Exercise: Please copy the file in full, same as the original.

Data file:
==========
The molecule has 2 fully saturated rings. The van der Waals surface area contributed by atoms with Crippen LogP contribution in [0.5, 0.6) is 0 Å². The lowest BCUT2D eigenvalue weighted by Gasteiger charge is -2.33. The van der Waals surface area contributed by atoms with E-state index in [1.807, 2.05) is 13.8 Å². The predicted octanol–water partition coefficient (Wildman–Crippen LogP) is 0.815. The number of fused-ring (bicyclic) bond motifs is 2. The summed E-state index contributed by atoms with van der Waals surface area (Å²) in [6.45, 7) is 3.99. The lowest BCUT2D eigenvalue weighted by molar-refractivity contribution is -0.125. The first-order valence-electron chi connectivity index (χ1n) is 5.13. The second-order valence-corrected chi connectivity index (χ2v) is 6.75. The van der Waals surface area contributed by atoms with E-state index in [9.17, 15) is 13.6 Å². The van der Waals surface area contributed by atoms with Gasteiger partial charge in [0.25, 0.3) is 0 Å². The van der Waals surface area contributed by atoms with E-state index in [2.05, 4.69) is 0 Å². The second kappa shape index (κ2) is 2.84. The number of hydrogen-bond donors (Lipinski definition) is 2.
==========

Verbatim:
The molecule has 2 fully saturated rings. The van der Waals surface area contributed by atoms with Crippen LogP contribution in [0.5, 0.6) is 0 Å². The lowest BCUT2D eigenvalue weighted by Gasteiger charge is -2.33. The van der Waals surface area contributed by atoms with E-state index in [1.807, 2.05) is 13.8 Å². The predicted octanol–water partition coefficient (Wildman–Crippen LogP) is 0.815. The number of fused-ring (bicyclic) bond motifs is 2. The summed E-state index contributed by atoms with van der Waals surface area (Å²) in [6.45, 7) is 3.99. The lowest BCUT2D eigenvalue weighted by molar-refractivity contribution is -0.125. The first-order valence-electron chi connectivity index (χ1n) is 5.13. The second-order valence-corrected chi connectivity index (χ2v) is 6.75. The van der Waals surface area contributed by atoms with E-state index in [9.17, 15) is 13.6 Å². The van der Waals surface area contributed by atoms with Gasteiger partial charge in [0.25, 0.3) is 0 Å². The van der Waals surface area contributed by atoms with E-state index in [2.05, 4.69) is 0 Å². The second kappa shape index (κ2) is 2.84. The number of hydrogen-bond donors (Lipinski definition) is 2.